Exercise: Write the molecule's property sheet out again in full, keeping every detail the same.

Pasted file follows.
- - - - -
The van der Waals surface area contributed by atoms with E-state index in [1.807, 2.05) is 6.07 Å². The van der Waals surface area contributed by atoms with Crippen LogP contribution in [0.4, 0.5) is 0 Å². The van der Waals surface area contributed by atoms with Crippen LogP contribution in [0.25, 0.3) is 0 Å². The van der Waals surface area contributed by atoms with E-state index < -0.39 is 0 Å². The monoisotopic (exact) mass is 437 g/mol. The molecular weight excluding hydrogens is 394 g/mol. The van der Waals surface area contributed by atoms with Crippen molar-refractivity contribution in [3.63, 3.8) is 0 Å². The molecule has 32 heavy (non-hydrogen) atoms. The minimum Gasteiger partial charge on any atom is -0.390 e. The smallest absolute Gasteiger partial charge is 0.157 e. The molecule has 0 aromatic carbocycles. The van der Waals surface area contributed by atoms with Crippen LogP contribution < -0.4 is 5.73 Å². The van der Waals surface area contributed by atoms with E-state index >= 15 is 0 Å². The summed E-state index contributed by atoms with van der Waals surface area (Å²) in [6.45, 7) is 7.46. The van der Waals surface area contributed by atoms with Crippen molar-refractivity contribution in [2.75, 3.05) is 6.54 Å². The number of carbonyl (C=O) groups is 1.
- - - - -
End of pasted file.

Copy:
The van der Waals surface area contributed by atoms with E-state index in [1.807, 2.05) is 6.07 Å². The van der Waals surface area contributed by atoms with Crippen LogP contribution in [0.4, 0.5) is 0 Å². The van der Waals surface area contributed by atoms with Crippen LogP contribution in [0.25, 0.3) is 0 Å². The van der Waals surface area contributed by atoms with E-state index < -0.39 is 0 Å². The monoisotopic (exact) mass is 437 g/mol. The molecular weight excluding hydrogens is 394 g/mol. The van der Waals surface area contributed by atoms with Crippen molar-refractivity contribution in [3.63, 3.8) is 0 Å². The molecule has 32 heavy (non-hydrogen) atoms. The minimum Gasteiger partial charge on any atom is -0.390 e. The smallest absolute Gasteiger partial charge is 0.157 e. The molecule has 0 aromatic carbocycles. The van der Waals surface area contributed by atoms with Crippen LogP contribution < -0.4 is 5.73 Å². The van der Waals surface area contributed by atoms with E-state index >= 15 is 0 Å². The summed E-state index contributed by atoms with van der Waals surface area (Å²) in [6.45, 7) is 7.46. The van der Waals surface area contributed by atoms with Crippen molar-refractivity contribution in [2.75, 3.05) is 6.54 Å². The number of carbonyl (C=O) groups is 1.